• $C$ is left proper and …

• every cofibration in $C$ is a power cofibration, i.e. …

Then the category $CMon(C)$ is a combinatorial model category with weak equivalences and fibrations as defined above.

See (Lurie, Proposition 4.5.4.6).

Next we state a more general version of this result, for which we will require some set-theoretic assumptions. Suppose that $C$ is cofibrantly generated by a set of cofibrations $I$ and a set of trivial cofibrations $J$. Let $I \otimes C$-cell denote the closure of $I \otimes C = \{ i \otimes \id_X : i \in I, X \in Ob(C) \}$ under cobase change and transfinite composition, and similarly for $J \otimes C$-cell.

###### Theorem

Suppose that

• $C$ is cofibrantly generated by a set of cofibrations $I$ and a set of fibrations $J$,

• the domains of the morphisms in $I$ (resp. $J$) are small objects relative to $(I\otimes C)$-cell (resp. $(J\otimes C)$-cell),

• $C$ satisfies the monoid axiom in a monoidal model category

• $C$ satisfies the commutative monoid axiom, i.e. …

Then the category $CMon(C)$ is a cofibrantly generated model category with weak equivalences and fibrations as defined above.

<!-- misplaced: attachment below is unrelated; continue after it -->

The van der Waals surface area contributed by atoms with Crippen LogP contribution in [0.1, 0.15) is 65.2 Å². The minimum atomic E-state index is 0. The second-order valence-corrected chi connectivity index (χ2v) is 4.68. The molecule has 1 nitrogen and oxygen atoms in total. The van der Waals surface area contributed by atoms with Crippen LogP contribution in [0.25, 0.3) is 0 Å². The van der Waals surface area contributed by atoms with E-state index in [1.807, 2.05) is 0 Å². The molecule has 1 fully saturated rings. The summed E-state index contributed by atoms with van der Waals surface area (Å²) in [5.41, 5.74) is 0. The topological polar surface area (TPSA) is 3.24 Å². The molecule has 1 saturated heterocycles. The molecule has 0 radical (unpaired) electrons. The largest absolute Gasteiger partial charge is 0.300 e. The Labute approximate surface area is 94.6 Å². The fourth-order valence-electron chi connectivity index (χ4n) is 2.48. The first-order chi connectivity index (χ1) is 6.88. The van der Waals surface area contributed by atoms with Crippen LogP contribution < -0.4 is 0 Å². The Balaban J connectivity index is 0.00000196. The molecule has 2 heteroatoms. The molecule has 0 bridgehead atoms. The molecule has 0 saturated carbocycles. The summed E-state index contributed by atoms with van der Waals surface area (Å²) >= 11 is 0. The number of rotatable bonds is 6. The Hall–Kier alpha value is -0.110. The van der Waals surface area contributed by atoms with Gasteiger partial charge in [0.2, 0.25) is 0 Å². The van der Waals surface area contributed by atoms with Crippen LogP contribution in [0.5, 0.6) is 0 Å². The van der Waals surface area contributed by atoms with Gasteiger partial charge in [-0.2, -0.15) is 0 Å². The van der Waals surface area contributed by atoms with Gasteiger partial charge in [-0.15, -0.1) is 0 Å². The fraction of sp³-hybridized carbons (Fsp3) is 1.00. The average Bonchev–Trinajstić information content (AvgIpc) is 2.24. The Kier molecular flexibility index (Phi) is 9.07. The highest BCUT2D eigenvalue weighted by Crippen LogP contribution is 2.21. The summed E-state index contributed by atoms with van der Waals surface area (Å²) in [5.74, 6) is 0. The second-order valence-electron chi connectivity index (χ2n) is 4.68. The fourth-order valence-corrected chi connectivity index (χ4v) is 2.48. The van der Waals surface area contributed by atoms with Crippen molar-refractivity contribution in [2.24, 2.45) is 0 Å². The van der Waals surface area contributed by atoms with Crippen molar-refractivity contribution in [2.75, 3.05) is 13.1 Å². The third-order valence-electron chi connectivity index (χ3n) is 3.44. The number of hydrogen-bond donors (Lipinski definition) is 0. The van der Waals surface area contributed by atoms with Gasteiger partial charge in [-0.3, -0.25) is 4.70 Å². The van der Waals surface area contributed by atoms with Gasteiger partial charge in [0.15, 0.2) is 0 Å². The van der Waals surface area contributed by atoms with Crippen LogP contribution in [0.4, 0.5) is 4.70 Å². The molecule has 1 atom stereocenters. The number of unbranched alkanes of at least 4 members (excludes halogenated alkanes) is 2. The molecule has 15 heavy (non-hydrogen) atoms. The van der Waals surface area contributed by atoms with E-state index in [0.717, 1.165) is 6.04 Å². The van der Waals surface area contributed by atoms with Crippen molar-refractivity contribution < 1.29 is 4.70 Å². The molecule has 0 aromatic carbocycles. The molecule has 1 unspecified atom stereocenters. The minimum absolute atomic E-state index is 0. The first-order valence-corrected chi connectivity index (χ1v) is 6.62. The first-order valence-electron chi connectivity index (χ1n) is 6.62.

If $C$ is further simplicial (resp. combinatorial, tractable), then so is $CMon(C)$.

See (White 14, Theorem 3.2).

## Rectification

Rectification of $E_\infty$-monoids is the question of whether the weak equivalence between the operads Comm and the E-infinity operad induces a Quillen equivalence on the model categories of algebras. Since the model category of algebras over an operad over the E-infinity operad is a presentation of the (infinity,1)-category of commutative monoids in a symmetric monoidal (infinity,1)-category, rectification for $C$ is equivalent to saying that the (infinity,1)-category presented by the model structure on commutative monoids is equivalent to the (infinity,1)-category of commutative monoids in a symmetric monoidal (infinity,1)-category in the symmetric monoidal (infinity,1)-category presented by $C$.

The following cases are particularly interesting.

See (Lurie, Theorem 4.5.4.7) for sufficient conditions for rectification to hold. See also (White 14, Paragraph 4.2) for more discussion.

A general rectification criterion for symmetric monoidal model categories is formulated in PS 14, Proposition 10.1.2 and Theorem 9.3.6. It says that given a tractable? symmetric monoidal model category that satisfies a certain compact generatedness assumption with a morphism of admissible operads? $A\to B$ (e.g., $A=E_\infty$, $B=Comm$), the Quillen adjunction between $A$-monoids and $B$-monoids induced by the morphism of operads $A\to B$ is a Quillen equivalence if and only if for any cofibration $s$ and any $n\ge0$ the morphism $(A_n\to B_n)\wedge_{\Sigma_n}s^{\wedge n}$ is a weak equivalence, where $\wedge$ denotes the pushout product with respect to the monoidal structure.

## References

Last revised on March 11, 2015 at 15:24:04. See the history of this page for a list of all contributions to it.